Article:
Another thing to note is that, as a freelance artist, their relationship with the client can be a tricky business. In contrast to other jobs where people work alongside their colleagues or bosses regularly, as freelance artists, most of the time, they are dealing with total strangers. These people can have different understanding of things, different ways to communicate, and of course different tastes and expectations. When working with a not-so-cooperative client in the past, in 2018, freelance artist Sean Williams shared his side of the story. He described the encounter on his Tumblr page that at first, all went well, both he and the client struck a deal and everything was going smoothly. After corresponding for some time, Williams started feeling like this client wasn’t giving him the respect for all the time and work he had put into his piece. For example, the client told Williams to re-do all the work one day before the due date, offered Williams to drop their agreement with less payment than what’s agreed in the first place, and even asked him to make a new design within a day. This encounter was very unfortunate for a freelance artist, and of course, anyone would feel small if they didn’t earn the respect they should have. Sadly, as much as we can’t choose our colleagues at work, there’s not much that a freelance artist could do to prevent encountering disagreeable clients every now and then. All in all, being a freelance artist can be both a gift and a curse. The most determining gift of all is that they can work doing what they love—and earn money from it! Though being a freelance artist comes with its own struggles, when there is a struggle surely there will always be a solution. Sean William, Tumblr-based freelance artist, for instance, attested to such a claim when he shared three valuable lessons he learned the hard way during his career journey. William (2018) stated that as a freelance artist, one ought to value their art, their time, and the client, but “do not let them step all over you.” And most importantly, for anyone interested in trying freelancing, know when to seize each opportunity at the right moment and have more faith in yourself.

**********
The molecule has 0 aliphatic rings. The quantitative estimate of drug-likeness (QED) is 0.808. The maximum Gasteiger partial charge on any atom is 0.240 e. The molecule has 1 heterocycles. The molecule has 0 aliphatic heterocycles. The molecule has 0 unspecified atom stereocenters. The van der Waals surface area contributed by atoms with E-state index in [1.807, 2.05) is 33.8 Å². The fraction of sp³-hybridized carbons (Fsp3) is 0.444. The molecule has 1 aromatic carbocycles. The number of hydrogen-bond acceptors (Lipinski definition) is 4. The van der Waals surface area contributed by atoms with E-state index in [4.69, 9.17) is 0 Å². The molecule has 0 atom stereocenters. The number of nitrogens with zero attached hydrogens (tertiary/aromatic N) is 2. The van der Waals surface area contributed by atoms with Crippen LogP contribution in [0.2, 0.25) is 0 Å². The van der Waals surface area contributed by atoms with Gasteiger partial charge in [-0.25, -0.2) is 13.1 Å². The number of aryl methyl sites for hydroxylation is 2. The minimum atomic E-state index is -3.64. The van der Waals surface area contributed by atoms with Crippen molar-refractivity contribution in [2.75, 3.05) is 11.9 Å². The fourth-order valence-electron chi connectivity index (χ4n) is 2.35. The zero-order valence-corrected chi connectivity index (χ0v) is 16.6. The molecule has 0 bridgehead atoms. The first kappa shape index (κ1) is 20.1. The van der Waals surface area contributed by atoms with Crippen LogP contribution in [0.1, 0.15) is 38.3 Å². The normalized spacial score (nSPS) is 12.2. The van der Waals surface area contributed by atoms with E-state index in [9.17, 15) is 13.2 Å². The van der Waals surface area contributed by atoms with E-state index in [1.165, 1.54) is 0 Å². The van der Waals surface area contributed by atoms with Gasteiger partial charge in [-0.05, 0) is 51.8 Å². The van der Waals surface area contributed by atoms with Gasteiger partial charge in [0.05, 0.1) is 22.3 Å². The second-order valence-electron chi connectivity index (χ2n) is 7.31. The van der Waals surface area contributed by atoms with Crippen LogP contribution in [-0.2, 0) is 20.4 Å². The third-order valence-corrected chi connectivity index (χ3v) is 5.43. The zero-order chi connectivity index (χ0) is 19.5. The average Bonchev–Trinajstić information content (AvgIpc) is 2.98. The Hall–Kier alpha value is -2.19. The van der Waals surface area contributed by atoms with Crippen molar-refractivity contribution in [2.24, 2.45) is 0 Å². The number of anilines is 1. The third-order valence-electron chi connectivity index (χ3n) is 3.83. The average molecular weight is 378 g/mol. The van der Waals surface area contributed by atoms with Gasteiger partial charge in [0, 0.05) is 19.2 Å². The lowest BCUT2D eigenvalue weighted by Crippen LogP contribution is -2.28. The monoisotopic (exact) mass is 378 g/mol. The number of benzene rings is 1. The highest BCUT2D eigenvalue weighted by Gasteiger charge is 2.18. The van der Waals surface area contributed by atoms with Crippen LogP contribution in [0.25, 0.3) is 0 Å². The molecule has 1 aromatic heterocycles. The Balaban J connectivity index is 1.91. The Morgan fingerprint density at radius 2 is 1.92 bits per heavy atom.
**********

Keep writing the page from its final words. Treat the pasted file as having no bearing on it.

Christopher. (2020). 44 Pros and Cons of being a Freelance Artist [Online]. Available at: https://www.selfemployedartist.com/blog/44-pros-and-cons-of-being-a-freelance-artist (Accessed: 14th July 2021).
Dictionary.com. Exposure [Online]. Available at: https://www.dictionary.com/browse/exposure (Accessed 14th July 2021).
Dictionary.com. Freelance [Online]. Available at: https://www.dictionary.com/browse/freelance (Accessed: 21st May 2021).
Doru, Barin Cristian. (2014). The top 3 challenges of being a freelancer (and ways to overcome them) [Online]. Available at: https://99designs.com/blog/freelancing/top-3-challenges-of-being-a-freelancer/ (Accessed: 21st May, 2021).
Rosati, Fabio. (n.d). Technology Opens the World of Online Freelancing [Online]. Available at: https://www.wired.com/insights/2013/04/technology-opens-the-world-of-online-freelancing/ (Accessed: 14th July 2021)
Scholz, Trebor. (2012). Digital Labor: The Internet as Playground and Factory. Routledge.
William, Sean. (2018). The Issue of Being a Freelance Artist (When working with non-designers): A story by Sean Williams (and future reference for other artists) [Online]. Available at: https://seanwillustration.tumblr.com/post/174012816030/the-issue-of-being-a-freelance-artist-when (Accessed: 21st May 2021).